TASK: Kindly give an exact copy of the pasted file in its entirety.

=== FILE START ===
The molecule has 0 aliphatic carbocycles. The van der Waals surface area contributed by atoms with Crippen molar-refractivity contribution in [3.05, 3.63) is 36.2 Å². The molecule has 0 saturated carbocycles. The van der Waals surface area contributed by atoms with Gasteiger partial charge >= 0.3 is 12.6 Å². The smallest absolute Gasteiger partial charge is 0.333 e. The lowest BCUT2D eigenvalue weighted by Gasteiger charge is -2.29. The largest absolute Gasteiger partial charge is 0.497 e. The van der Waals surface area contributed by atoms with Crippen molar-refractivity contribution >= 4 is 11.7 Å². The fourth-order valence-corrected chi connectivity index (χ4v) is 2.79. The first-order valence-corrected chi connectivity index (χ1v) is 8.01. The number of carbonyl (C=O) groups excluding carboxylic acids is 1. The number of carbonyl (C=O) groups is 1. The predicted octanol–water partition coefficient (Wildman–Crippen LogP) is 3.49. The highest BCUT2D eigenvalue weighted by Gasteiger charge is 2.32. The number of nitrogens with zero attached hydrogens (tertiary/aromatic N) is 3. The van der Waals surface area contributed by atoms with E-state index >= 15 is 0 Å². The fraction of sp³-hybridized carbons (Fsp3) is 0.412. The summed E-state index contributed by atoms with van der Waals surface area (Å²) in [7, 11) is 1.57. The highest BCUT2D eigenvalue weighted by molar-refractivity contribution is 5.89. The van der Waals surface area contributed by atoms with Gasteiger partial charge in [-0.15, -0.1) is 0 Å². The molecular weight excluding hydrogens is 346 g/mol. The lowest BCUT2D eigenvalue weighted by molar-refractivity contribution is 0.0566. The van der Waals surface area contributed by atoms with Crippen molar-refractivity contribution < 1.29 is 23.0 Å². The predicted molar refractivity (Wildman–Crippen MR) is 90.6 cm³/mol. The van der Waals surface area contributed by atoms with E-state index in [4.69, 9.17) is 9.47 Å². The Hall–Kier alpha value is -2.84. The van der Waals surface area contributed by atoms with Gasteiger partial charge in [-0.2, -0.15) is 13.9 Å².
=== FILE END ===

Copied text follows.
The molecule has 0 aliphatic carbocycles. The van der Waals surface area contributed by atoms with Crippen molar-refractivity contribution in [3.05, 3.63) is 36.2 Å². The molecule has 0 saturated carbocycles. The van der Waals surface area contributed by atoms with Gasteiger partial charge >= 0.3 is 12.6 Å². The smallest absolute Gasteiger partial charge is 0.333 e. The lowest BCUT2D eigenvalue weighted by Gasteiger charge is -2.29. The largest absolute Gasteiger partial charge is 0.497 e. The van der Waals surface area contributed by atoms with Crippen molar-refractivity contribution >= 4 is 11.7 Å². The fourth-order valence-corrected chi connectivity index (χ4v) is 2.79. The first-order valence-corrected chi connectivity index (χ1v) is 8.01. The number of carbonyl (C=O) groups excluding carboxylic acids is 1. The number of carbonyl (C=O) groups is 1. The predicted octanol–water partition coefficient (Wildman–Crippen LogP) is 3.49. The highest BCUT2D eigenvalue weighted by Gasteiger charge is 2.32. The number of nitrogens with zero attached hydrogens (tertiary/aromatic N) is 3. The van der Waals surface area contributed by atoms with E-state index >= 15 is 0 Å². The fraction of sp³-hybridized carbons (Fsp3) is 0.412. The summed E-state index contributed by atoms with van der Waals surface area (Å²) in [7, 11) is 1.57. The highest BCUT2D eigenvalue weighted by molar-refractivity contribution is 5.89. The van der Waals surface area contributed by atoms with Gasteiger partial charge in [-0.15, -0.1) is 0 Å². The molecular weight excluding hydrogens is 346 g/mol. The lowest BCUT2D eigenvalue weighted by molar-refractivity contribution is 0.0566. The van der Waals surface area contributed by atoms with Crippen molar-refractivity contribution < 1.29 is 23.0 Å². The predicted molar refractivity (Wildman–Crippen MR) is 90.6 cm³/mol. The van der Waals surface area contributed by atoms with E-state index in [4.69, 9.17) is 9.47 Å². The Hall–Kier alpha value is -2.84. The van der Waals surface area contributed by atoms with Gasteiger partial charge in [-0.2, -0.15) is 13.9 Å².